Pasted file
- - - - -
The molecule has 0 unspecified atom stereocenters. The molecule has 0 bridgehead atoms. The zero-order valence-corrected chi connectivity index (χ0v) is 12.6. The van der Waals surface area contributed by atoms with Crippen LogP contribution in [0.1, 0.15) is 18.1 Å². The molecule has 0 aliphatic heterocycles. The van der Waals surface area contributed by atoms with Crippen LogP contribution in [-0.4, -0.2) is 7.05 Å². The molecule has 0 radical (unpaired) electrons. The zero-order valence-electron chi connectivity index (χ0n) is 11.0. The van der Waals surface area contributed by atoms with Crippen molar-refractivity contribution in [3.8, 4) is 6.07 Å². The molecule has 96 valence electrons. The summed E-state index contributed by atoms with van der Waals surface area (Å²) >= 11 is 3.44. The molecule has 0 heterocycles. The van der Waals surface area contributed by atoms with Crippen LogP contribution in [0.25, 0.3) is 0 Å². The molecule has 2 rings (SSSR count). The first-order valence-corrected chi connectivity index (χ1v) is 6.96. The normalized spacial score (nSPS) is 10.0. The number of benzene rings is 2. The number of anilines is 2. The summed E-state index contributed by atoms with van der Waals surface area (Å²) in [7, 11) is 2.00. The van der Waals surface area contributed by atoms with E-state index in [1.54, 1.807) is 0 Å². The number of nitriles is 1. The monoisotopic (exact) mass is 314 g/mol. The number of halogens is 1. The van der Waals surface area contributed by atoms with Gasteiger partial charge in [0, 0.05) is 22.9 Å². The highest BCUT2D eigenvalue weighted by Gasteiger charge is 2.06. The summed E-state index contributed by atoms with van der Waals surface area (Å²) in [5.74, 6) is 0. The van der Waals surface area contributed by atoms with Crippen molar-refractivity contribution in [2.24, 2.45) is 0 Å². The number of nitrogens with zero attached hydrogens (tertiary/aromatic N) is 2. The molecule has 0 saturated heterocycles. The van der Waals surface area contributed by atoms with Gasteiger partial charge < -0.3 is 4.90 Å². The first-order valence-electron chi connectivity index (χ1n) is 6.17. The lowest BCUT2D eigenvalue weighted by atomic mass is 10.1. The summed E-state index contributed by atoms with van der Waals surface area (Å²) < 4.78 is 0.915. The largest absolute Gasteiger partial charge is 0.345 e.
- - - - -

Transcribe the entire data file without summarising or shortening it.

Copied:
The molecule has 0 unspecified atom stereocenters. The molecule has 0 bridgehead atoms. The zero-order valence-corrected chi connectivity index (χ0v) is 12.6. The van der Waals surface area contributed by atoms with Crippen LogP contribution in [0.1, 0.15) is 18.1 Å². The molecule has 0 aliphatic heterocycles. The van der Waals surface area contributed by atoms with Crippen LogP contribution in [-0.4, -0.2) is 7.05 Å². The molecule has 0 radical (unpaired) electrons. The zero-order valence-electron chi connectivity index (χ0n) is 11.0. The van der Waals surface area contributed by atoms with Crippen molar-refractivity contribution in [3.8, 4) is 6.07 Å². The molecule has 96 valence electrons. The summed E-state index contributed by atoms with van der Waals surface area (Å²) >= 11 is 3.44. The molecule has 0 heterocycles. The van der Waals surface area contributed by atoms with Crippen LogP contribution in [0.25, 0.3) is 0 Å². The molecule has 2 rings (SSSR count). The first-order valence-corrected chi connectivity index (χ1v) is 6.96. The normalized spacial score (nSPS) is 10.0. The number of benzene rings is 2. The number of anilines is 2. The summed E-state index contributed by atoms with van der Waals surface area (Å²) in [7, 11) is 2.00. The van der Waals surface area contributed by atoms with E-state index in [1.54, 1.807) is 0 Å². The number of nitriles is 1. The monoisotopic (exact) mass is 314 g/mol. The number of halogens is 1. The van der Waals surface area contributed by atoms with Gasteiger partial charge in [0, 0.05) is 22.9 Å². The highest BCUT2D eigenvalue weighted by Gasteiger charge is 2.06. The summed E-state index contributed by atoms with van der Waals surface area (Å²) in [5.74, 6) is 0. The van der Waals surface area contributed by atoms with Crippen molar-refractivity contribution in [2.24, 2.45) is 0 Å². The number of nitrogens with zero attached hydrogens (tertiary/aromatic N) is 2. The molecule has 0 saturated heterocycles. The van der Waals surface area contributed by atoms with Gasteiger partial charge < -0.3 is 4.90 Å². The first-order valence-electron chi connectivity index (χ1n) is 6.17. The lowest BCUT2D eigenvalue weighted by atomic mass is 10.1. The summed E-state index contributed by atoms with van der Waals surface area (Å²) < 4.78 is 0.915. The largest absolute Gasteiger partial charge is 0.345 e.